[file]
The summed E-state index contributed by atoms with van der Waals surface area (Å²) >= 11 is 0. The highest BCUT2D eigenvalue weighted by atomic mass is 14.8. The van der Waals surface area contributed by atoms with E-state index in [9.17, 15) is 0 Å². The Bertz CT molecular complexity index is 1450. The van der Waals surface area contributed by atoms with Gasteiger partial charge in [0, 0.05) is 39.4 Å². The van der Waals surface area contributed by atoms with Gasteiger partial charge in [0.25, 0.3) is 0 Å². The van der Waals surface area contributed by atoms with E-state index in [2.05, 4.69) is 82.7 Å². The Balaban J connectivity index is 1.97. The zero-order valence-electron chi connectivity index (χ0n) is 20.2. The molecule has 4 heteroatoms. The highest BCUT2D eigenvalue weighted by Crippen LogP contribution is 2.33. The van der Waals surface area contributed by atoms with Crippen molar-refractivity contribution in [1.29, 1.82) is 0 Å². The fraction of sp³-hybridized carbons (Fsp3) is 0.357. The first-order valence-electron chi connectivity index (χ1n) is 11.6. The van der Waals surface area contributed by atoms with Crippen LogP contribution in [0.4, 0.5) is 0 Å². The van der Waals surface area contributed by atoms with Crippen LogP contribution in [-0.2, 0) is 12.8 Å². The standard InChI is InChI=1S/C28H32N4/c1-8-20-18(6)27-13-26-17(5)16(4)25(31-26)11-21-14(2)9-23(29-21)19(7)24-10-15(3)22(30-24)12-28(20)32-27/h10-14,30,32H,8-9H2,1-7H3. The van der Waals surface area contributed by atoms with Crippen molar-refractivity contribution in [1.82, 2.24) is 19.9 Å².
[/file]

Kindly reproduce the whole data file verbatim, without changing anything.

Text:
The summed E-state index contributed by atoms with van der Waals surface area (Å²) >= 11 is 0. The highest BCUT2D eigenvalue weighted by atomic mass is 14.8. The van der Waals surface area contributed by atoms with E-state index in [9.17, 15) is 0 Å². The Bertz CT molecular complexity index is 1450. The van der Waals surface area contributed by atoms with Gasteiger partial charge in [0, 0.05) is 39.4 Å². The van der Waals surface area contributed by atoms with Gasteiger partial charge in [0.25, 0.3) is 0 Å². The van der Waals surface area contributed by atoms with E-state index in [2.05, 4.69) is 82.7 Å². The Balaban J connectivity index is 1.97. The zero-order valence-electron chi connectivity index (χ0n) is 20.2. The molecule has 4 heteroatoms. The highest BCUT2D eigenvalue weighted by Crippen LogP contribution is 2.33. The van der Waals surface area contributed by atoms with Crippen molar-refractivity contribution in [1.29, 1.82) is 0 Å². The fraction of sp³-hybridized carbons (Fsp3) is 0.357. The first-order valence-electron chi connectivity index (χ1n) is 11.6. The van der Waals surface area contributed by atoms with Crippen LogP contribution in [0.4, 0.5) is 0 Å². The van der Waals surface area contributed by atoms with Crippen LogP contribution in [-0.2, 0) is 12.8 Å². The standard InChI is InChI=1S/C28H32N4/c1-8-20-18(6)27-13-26-17(5)16(4)25(31-26)11-21-14(2)9-23(29-21)19(7)24-10-15(3)22(30-24)12-28(20)32-27/h10-14,30,32H,8-9H2,1-7H3. The van der Waals surface area contributed by atoms with Crippen molar-refractivity contribution in [1.82, 2.24) is 19.9 Å².